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Fluorescence Spectroscopy Enables Quick Detection of Key Toxins in Tailing Ponds

Storing waste materials from oil sands extraction in tailing ponds could become harmful to the natural habitat and neighboring communities as they leach into groundwater and surface ecosystems.

Fluorescence Spectroscopy Enables Quick Detection of Key Toxins in Tailing Ponds.
UBCO researchers are using fluorescence spectroscopy to quickly detect key toxins in tailing ponds water. Image Credit: The University of British Columbia

So far, the challenge for the oil sands industry is that the right analysis of hazardous waste materials has been hard to achieve without complicated and prolonged testing. Also, there is a backlog.

For instance, in Alberta alone, there are approximately 1.4 billion cubic meters of fluid tailings, explained Nicolás Peleato, an Assistant Professor of Civil Engineering at UBC Okanagan.

Peleato’s group of researchers at UBCO’s School of Engineering has exposed a new, quicker and firmer technique of examining these samples. It is the first step, states Dr. Peleato, but the outcomes look hopeful.

Current methods require the use of expensive equipment and it can take days or weeks to get results. There is a need for a low-cost method to monitor these waters more frequently as a way to protect public and aquatic ecosystems.

Nicolás Peleato, Assistant Professor, Civil Engineering, University of British Columbia

Together with master’s student María Claudia Rincón Remolina, the scientists utilized fluorescence spectroscopy to rapidly detect the major toxins present in the water. Also, they ran the outcomes through a modeling program that precisely predicted the water’s composition.

Rincón explained that the composition could be utilized as a benchmark for additional testing of other samples. The scientists are making use of a convolutional neural network that processes data in a grid-like topology, like an image. It is similar to the kind of modeling utilized for categorizing hard-to-determine facial recognition, fingerprints and even self-driving cars.

The modeling takes into account variability in the background of the water quality and can separate hard to detect signals, and as a result, it can achieve highly accurate results.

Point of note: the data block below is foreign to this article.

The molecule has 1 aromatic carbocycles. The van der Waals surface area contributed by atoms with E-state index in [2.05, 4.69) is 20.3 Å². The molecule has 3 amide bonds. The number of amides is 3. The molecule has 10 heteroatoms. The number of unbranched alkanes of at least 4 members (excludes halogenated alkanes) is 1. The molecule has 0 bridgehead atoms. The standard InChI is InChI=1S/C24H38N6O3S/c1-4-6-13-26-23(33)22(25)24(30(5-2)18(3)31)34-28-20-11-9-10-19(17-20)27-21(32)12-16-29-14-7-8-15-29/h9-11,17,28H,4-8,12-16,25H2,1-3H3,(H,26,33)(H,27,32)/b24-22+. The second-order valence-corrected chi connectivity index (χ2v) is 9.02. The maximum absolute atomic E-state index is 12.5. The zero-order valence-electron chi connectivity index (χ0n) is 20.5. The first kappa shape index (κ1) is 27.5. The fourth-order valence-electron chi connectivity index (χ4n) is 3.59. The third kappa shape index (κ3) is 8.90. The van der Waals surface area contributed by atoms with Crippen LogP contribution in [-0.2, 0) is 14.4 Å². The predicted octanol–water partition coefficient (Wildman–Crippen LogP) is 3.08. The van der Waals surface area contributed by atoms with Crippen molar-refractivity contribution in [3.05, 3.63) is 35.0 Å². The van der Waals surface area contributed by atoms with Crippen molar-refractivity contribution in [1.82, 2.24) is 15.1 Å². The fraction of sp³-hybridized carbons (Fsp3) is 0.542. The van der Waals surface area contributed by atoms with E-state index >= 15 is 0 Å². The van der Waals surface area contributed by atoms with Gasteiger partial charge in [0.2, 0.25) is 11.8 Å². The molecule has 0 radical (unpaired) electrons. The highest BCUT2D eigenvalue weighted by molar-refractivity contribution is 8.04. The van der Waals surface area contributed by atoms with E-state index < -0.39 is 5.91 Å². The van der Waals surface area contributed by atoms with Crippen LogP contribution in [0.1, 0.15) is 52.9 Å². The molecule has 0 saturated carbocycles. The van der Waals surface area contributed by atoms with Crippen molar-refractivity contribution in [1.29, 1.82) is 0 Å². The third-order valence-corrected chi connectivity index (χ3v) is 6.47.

María Claudia Rincón Remolina, Student, University of British Columbia

The study investigated a mixture of organic compounds that are hazardous, such as naphthenic acids — which can be discovered in several petroleum sources. By utilizing the high-dimensional fluorescence, the scientists were able to find most types of organic matter.

The modeling method searches for key materials and maps out the sample’s composition. The results of the initial sample analysis are then processed through powerful image processing models to accurately determine comprehensive results.

Nicolás Peleato, Assistant Professor, Civil Engineering, University of British Columbia

So far, the outcomes seem to be encouraging, both Rincón and Dr. Peleato warn that the method needs to be additionally assessed at a bigger scale — at which point there might be potential to incorporate screening of additional toxins.

Peleato described that this potential screening tool is the first step, but it does have few restrictions as not all naphthenic acids or toxins could be detected — only those that are fluorescent. Also, the technology will have to be intensified for future, more in-depth testing.

Dr. Peleato states while it will not replace present analytical techniques that are more precise, this method will enable the oil sands industry to perfectly screen and treat its waste materials. This is an essential step to continue to fulfill the Canadian Council of Ministers of the Environment standards and guidelines.

This work has been financially supported by the Natural Sciences and Engineering Research Council of Canada Discovery Grant program.

Journal Reference:

Remolina, M. C. R., et al. (2022) Application of machine learning methods for rapid fluorescence-based detection of naphthenic acids and phenol in natural surface waters. Journal of Hazardous Materials.


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